Polygon wrote a fawning article about the only recent history of Lady Loki, a concept J. Michael Straczynski may have come up with at the time he was assigned to Thor’s solo book in the late 2000s, as part of a focus on the Loki television series now airing on Disney Plus. And they shoved in the following lecture:
The Loki of Norse mythology is notorious for changing shape and reinventing himself at will, but the Marvel Comics version of Loki had been surprisingly stagnant since his early appearances. Even across the multiverse, Loki was almost always just another mustache-twirling villain prone to elaborate nonsensical schemes born of nothing but bitter jealousy for his brother. But by the early 2000s, the whole gimmick was a little stale.
This is hardly new to me seeing modern ideologues telling us what to think or believe about Stan Lee’s creations, or anybody else’s. They believe the mostly honorable adversary of Thor was stagnant since he’d begun, and stale by the turn of the century, rather than after? In other words, they never loved the old stories overseen by Lee and Roy Thomas, assuming they ever read them at all. (And their description of Loki as a ‘stache-twirler is ridiculous, if we note that in his regular form, he was usually clean shaven. What stood out was his pretty odd headgear, with curved horns at the front. How come they didn’t mention that?)
The increasingly tedious villainy of Marvel Comics’ Loki led to editorial and creative choices that developed him into more of an antihero than an outright villain, bringing about renewed interest in the character. And a big part of that transformation is Lady Loki, who started her history in comics by just straight up stealing Sif’s body. Altruistic as Loki can be when the mood strikes, Lady Loki was often just as villainous as the bitter, spiteful Loki of the early days.
After the events of the earth-shattering Ragnarok event, Marvel’s 2007 Thor ongoing book focused on the Odinson’s search for any remaining Asgardians who had survived their fall — or been reborn in new forms. Meanwhile, Loki had been reborn into a body intended for Lady Sif, and, desiring to use the body as his own, Loki trapped Sif in the form of an elderly woman in hospice care, rendering her powerless to stop him. By the fifth issue of the series, Lady Loki had made her presence known to Thor, which confused and upset him — not due to Loki’s new form necessarily, but because of their complicated history. And the whole fact that Loki had helped bring about Ragnarok in the first place. […]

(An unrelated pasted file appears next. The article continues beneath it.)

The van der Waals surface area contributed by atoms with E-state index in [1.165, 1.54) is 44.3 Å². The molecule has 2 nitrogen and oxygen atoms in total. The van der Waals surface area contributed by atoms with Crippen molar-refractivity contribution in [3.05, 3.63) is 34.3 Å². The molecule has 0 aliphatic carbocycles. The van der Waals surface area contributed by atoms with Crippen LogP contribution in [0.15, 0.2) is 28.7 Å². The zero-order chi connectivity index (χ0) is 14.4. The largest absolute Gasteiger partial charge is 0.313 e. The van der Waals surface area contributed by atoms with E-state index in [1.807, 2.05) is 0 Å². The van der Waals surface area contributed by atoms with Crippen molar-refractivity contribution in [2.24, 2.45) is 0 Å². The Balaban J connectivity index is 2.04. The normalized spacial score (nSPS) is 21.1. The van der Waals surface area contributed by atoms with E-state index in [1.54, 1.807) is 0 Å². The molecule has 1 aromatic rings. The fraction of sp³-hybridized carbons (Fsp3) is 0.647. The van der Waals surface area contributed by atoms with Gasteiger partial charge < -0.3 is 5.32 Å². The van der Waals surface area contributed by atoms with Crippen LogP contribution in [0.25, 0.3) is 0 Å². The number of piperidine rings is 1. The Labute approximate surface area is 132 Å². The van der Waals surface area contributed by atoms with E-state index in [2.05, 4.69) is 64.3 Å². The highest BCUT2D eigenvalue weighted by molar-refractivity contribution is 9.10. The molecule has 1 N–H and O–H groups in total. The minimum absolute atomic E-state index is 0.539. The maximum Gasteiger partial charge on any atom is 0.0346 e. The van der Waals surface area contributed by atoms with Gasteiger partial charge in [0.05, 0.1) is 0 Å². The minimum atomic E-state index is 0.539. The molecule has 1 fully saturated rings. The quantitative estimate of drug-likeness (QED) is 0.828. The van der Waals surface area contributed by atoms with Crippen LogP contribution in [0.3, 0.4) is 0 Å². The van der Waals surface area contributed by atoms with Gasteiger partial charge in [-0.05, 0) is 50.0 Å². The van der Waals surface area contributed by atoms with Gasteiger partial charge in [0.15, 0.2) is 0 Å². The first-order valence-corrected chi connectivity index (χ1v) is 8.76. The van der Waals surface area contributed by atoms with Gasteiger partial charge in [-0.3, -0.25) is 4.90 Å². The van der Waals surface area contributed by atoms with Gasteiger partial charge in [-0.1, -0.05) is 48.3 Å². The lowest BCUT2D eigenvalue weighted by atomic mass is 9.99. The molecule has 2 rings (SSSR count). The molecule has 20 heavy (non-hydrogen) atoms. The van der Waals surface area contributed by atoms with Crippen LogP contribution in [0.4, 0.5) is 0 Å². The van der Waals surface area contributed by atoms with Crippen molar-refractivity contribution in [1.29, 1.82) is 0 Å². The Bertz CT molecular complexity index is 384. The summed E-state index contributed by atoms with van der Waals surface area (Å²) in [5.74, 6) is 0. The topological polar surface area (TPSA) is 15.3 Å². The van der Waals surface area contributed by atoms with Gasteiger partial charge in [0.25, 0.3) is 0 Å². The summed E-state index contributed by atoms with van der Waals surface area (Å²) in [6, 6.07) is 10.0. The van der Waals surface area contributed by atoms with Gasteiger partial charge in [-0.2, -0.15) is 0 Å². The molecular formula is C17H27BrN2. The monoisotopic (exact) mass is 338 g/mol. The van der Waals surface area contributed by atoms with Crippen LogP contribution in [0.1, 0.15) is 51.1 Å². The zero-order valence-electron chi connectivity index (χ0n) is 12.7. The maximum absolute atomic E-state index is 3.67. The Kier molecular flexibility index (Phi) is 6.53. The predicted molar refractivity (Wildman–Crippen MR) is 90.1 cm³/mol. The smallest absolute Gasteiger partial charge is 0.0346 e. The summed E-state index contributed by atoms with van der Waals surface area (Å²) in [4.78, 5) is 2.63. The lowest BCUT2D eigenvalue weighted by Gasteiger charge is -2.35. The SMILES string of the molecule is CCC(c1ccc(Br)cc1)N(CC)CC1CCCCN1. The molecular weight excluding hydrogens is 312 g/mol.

During the 2008 Secret Invasion event, Lady Loki nearly caused the death of fan-favorite-alien-buddy-of-Thor Beta Ray Bill simply by insisting that he was a Skrull in disguise. Meanwhile, as a member of Norman Osborne’s secret supervillain society the Cabal, she proved her identity to Doctor Doom by happily frying many of his servants to death during a dinner, then strolling into his headquarters and opening up negotiations with him. Her schemes also included tricking Odin’s father Bor into a combat in which Thor was forced to kill his own grandfather to save the world, after which Loki encouraged Balder to banish Thor from Asgard.
Gee, I’m not so sure how a character who risks the death of a goodie can be considered an anti-hero, and certainly not when he/she leads to the deaths of others, such as Thor killing a grandpa. That this rendition also put Sif in an awful situation is just as appalling. No less puzzling is why they don’t mention clearly that Straczynski penned that stuff back in the day, and they don’t compare or contrast the idea to previous storylines pre-2000.
Loki returned to a male form eventually, but even then Lady Loki has made numerous appearances in later Thor comics — though more as cameos than as the lead of a Loki story. In Loki: Agent of Asgard, she shows up only very briefly as the troubled, younger Loki looking for redemption faces down his older, more evil incarnation. Agent of Asgard was all about our beloved antihero’s first attempts to erase the sins of his past, only to finally accept them as part of his learning curve, reimagining himself as the God of Stories rather than the God of Lies. Confronting Lady Loki was key to unlocking some of Loki’s greatest strengths, enabling him to become more heroic than ever — by finally truly accepting himself as a changeable, even mercurial, figure.
They may not have gotten into the topic, but from a political perspective, a funny thing they may not have noticed is that Loki’s return from female to male could echo some of the transgender practitioners who wisely reevaluated their harmful ideology and abandoned the lifestyle. You could almost wonder if they’d be willing to say that Stracynski shouldn’t have changed Loki back to his original form. In any case, the directions Marvel’s taken with Loki in over a decade are distasteful, pointless sensationalism, and Polygon doesn’t explain how these newer storylines are supposedly any good, or better than the pre-2000 storytelling. No wonder they’re such a largely worthless news source.
Originally published here.